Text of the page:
September 09, 2015
by Jennifer Sharp, ALP Cycles Coaching
Last month, Alison and I attended the TrainingPeaks Endurance Coaching Summit held at Colorado University in Boulder. The Summit brought together over 150 coaches, physiologists, businesses and thought leaders based in the field of endurance sports. During the break out sessions, attendees could choose between different lectures, depending on their interest. While there, I attended Carrie Cheadle’s The Psychology of Suffering lecture. Carrie is a certified consultant through the Association for Applied Sports Psychology and is passionate about educating others on sports psychology. The following are my observations from her talk, broken into three parts (Part 2 is below).
As mentioned in my previous post about digging into the pain cave, pain is a complex and subjective experience. By using mental skills training, you can increase your pain threshold.
Sport, and more specifically cycling, is riddled with different degrees of pain. Hill climbing, time trials, and getting pushed to your limit can create physically painful experiences. Each person is unique in how they experience pain. Below are five tools you can use to grow your pain threshold.
1. Accept the pain. Pushing your body to its limit is uncomfortable. You must embrace it. Enjoy what you’re doing and you’ll mitigate the pain. Ask yourself what it is you don’t and be objective.
2. Have a race goal. Get specific. You’re more likely to push yourself when you are at your limit if you set a goal that you can accomplish. Be sure to have both an outcome goal and a process goal.
3. Relax, relax, relax! If you’re tense, you won’t perform to your full potential. Use music, practice breathing and use mental cues to relax your mind and body.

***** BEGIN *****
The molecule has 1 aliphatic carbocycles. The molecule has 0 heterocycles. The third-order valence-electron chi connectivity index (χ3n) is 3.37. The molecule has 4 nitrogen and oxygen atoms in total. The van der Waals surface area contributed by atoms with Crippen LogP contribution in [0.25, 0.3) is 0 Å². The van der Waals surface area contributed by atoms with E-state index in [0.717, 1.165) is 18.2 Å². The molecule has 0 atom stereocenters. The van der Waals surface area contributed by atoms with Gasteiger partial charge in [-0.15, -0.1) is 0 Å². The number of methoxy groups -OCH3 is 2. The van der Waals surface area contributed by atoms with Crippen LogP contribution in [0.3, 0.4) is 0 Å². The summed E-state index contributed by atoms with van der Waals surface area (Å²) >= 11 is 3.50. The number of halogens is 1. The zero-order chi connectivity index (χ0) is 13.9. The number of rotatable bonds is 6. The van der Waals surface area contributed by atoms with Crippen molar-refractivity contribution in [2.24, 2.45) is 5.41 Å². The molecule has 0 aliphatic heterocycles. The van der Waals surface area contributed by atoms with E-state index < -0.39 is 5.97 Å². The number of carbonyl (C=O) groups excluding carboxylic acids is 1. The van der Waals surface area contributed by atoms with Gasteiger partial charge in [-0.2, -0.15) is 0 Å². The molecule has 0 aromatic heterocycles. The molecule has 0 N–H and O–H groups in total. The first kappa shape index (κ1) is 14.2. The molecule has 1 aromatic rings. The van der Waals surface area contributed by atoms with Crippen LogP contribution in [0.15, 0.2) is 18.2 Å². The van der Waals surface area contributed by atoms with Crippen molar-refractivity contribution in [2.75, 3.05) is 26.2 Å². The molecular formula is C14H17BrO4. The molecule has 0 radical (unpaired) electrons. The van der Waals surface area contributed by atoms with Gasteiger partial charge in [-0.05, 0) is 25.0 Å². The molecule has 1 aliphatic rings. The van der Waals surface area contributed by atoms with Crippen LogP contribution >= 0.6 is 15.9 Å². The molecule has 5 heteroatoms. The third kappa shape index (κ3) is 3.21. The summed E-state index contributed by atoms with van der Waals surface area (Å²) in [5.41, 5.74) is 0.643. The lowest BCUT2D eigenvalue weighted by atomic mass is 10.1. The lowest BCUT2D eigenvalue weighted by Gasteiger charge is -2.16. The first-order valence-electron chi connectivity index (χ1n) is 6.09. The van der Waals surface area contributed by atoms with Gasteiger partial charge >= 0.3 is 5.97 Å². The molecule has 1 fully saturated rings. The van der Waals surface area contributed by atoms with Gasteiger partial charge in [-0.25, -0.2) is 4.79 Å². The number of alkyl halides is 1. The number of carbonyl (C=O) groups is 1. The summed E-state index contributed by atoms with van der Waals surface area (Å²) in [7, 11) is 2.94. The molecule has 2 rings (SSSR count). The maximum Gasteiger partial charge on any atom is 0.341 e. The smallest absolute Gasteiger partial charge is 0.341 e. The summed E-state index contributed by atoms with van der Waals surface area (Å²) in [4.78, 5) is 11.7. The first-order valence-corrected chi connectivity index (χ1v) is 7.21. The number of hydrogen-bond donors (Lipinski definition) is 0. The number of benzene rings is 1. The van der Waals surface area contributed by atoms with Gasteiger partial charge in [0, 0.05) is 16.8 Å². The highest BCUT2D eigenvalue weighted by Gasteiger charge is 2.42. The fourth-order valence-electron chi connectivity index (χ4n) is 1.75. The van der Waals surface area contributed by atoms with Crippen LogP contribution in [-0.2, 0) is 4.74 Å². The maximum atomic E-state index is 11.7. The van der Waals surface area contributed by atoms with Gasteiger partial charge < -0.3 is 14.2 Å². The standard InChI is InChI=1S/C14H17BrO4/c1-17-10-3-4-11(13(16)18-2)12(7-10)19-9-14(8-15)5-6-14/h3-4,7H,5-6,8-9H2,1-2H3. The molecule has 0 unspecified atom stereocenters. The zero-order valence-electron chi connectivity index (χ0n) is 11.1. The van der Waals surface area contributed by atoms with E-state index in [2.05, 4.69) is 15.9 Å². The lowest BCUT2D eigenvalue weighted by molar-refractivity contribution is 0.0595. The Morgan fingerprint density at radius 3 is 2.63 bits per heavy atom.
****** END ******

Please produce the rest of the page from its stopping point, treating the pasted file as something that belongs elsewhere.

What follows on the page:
4. Choose your focus. You can use association or disassociation. Association is when you are at your peak suffering and you can focus on technique (such as pedaling) and tune into your breathing. Disassociation happens at lower thresholds and usually longer distances. Using music or audiobooks help disassociate from what you are doing.
5. Establish an end. Tell your brain there will be a finish to what you’re doing. To do this, pick a marker along the route as an end and once you reach it, pick another end. Distract your brain one goal at a time.
In the final installment of digging into the pain cave, we’ll talk about how changing your perception of pain can affect your tolerance of pain. I’ll provide you with a few more tips on how to grow your pain threshold by practicing it in training. Having a toolset of how to deal with pain can be part of your reward.
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ABOUT JENNIFER SHARP
Jennifer Sharp, a USA Cycling Level 1 Coach, started racing in 2004 as a means to fulfill her competitive itch. Previously a national level boxer, she grew tired of getting hit in the head and decided to pound the pedals instead. She bought a pink Kona road bike completing several recreational rides and found herself passing as many people as possible. Since then she has multiple podiums at elite track national championships, master track national championship titles and world cup finishes under her belt.
Jennifer, a Seattle native, joins the ALP Cycles Coaching with a background in road and track. Her experience as a USA ParaCycling team tandem pilot, part-time work at USA Cycling in the Coaching Education Department and love for all things cycling is a welcomed addition to the ALP Cycles Coaching team.
About ALP Cycles Coaching
ALP Cycles Coaching is located in the mountains of Colorado, and is a cycling coaching company with over 25 years of professional sports experience. ALP Cycles Coaching is unique in that we have 4 coaches, Alison Powers, Jennifer Triplett, and Patricia Schwager who each brings her own coaching strengths and personal experiences. We work together to create a training plan that works for each and every person. Visit them online at http://alpcyclescoaching.com
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We all have a pain cave. The question is - how deep do you dig when you approach it? How willing are you to push beyond your perceived physical and mental limitations? And what is it you fear most that you tend to avoid because it shines a light on an area you need to address?
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